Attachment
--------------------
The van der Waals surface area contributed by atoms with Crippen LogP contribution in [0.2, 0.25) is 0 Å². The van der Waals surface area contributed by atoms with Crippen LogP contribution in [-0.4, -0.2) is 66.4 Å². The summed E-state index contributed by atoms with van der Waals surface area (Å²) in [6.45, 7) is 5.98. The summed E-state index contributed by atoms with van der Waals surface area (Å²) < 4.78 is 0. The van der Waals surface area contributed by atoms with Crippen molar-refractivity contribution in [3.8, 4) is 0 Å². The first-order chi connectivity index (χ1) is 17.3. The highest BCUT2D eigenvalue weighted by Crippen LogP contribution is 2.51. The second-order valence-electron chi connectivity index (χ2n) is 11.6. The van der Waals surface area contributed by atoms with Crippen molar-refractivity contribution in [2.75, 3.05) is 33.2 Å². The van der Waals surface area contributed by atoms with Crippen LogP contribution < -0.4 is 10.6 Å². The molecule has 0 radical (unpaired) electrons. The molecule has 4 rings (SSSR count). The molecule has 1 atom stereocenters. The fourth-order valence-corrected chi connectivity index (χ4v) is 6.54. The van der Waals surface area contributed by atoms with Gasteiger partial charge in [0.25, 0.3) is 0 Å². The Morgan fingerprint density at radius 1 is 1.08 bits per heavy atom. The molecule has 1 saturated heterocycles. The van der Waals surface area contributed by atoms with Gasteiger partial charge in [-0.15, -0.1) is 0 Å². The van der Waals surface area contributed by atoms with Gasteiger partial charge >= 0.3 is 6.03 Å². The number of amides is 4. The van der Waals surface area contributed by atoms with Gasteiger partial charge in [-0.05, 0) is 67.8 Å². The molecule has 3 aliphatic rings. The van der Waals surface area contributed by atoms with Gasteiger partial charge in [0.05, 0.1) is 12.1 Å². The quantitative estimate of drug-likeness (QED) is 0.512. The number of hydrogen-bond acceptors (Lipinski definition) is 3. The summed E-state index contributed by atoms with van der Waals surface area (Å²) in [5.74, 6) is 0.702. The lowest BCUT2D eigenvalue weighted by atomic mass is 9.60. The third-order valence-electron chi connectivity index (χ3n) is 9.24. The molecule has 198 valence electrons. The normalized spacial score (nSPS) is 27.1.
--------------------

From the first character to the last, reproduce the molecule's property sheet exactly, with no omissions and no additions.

The van der Waals surface area contributed by atoms with Crippen LogP contribution in [0.2, 0.25) is 0 Å². The van der Waals surface area contributed by atoms with Crippen LogP contribution in [-0.4, -0.2) is 66.4 Å². The summed E-state index contributed by atoms with van der Waals surface area (Å²) in [6.45, 7) is 5.98. The summed E-state index contributed by atoms with van der Waals surface area (Å²) < 4.78 is 0. The van der Waals surface area contributed by atoms with Crippen molar-refractivity contribution in [3.8, 4) is 0 Å². The first-order chi connectivity index (χ1) is 17.3. The highest BCUT2D eigenvalue weighted by Crippen LogP contribution is 2.51. The second-order valence-electron chi connectivity index (χ2n) is 11.6. The van der Waals surface area contributed by atoms with Crippen molar-refractivity contribution in [2.75, 3.05) is 33.2 Å². The van der Waals surface area contributed by atoms with Crippen LogP contribution < -0.4 is 10.6 Å². The molecule has 0 radical (unpaired) electrons. The molecule has 4 rings (SSSR count). The molecule has 1 atom stereocenters. The fourth-order valence-corrected chi connectivity index (χ4v) is 6.54. The van der Waals surface area contributed by atoms with Gasteiger partial charge in [0.25, 0.3) is 0 Å². The Morgan fingerprint density at radius 1 is 1.08 bits per heavy atom. The molecule has 1 saturated heterocycles. The van der Waals surface area contributed by atoms with Gasteiger partial charge in [-0.15, -0.1) is 0 Å². The van der Waals surface area contributed by atoms with Gasteiger partial charge >= 0.3 is 6.03 Å². The number of amides is 4. The van der Waals surface area contributed by atoms with Gasteiger partial charge in [-0.05, 0) is 67.8 Å². The molecule has 3 aliphatic rings. The van der Waals surface area contributed by atoms with Gasteiger partial charge in [0.05, 0.1) is 12.1 Å². The quantitative estimate of drug-likeness (QED) is 0.512. The number of hydrogen-bond acceptors (Lipinski definition) is 3. The summed E-state index contributed by atoms with van der Waals surface area (Å²) in [5.74, 6) is 0.702. The lowest BCUT2D eigenvalue weighted by atomic mass is 9.60. The third-order valence-electron chi connectivity index (χ3n) is 9.24. The molecule has 198 valence electrons. The normalized spacial score (nSPS) is 27.1.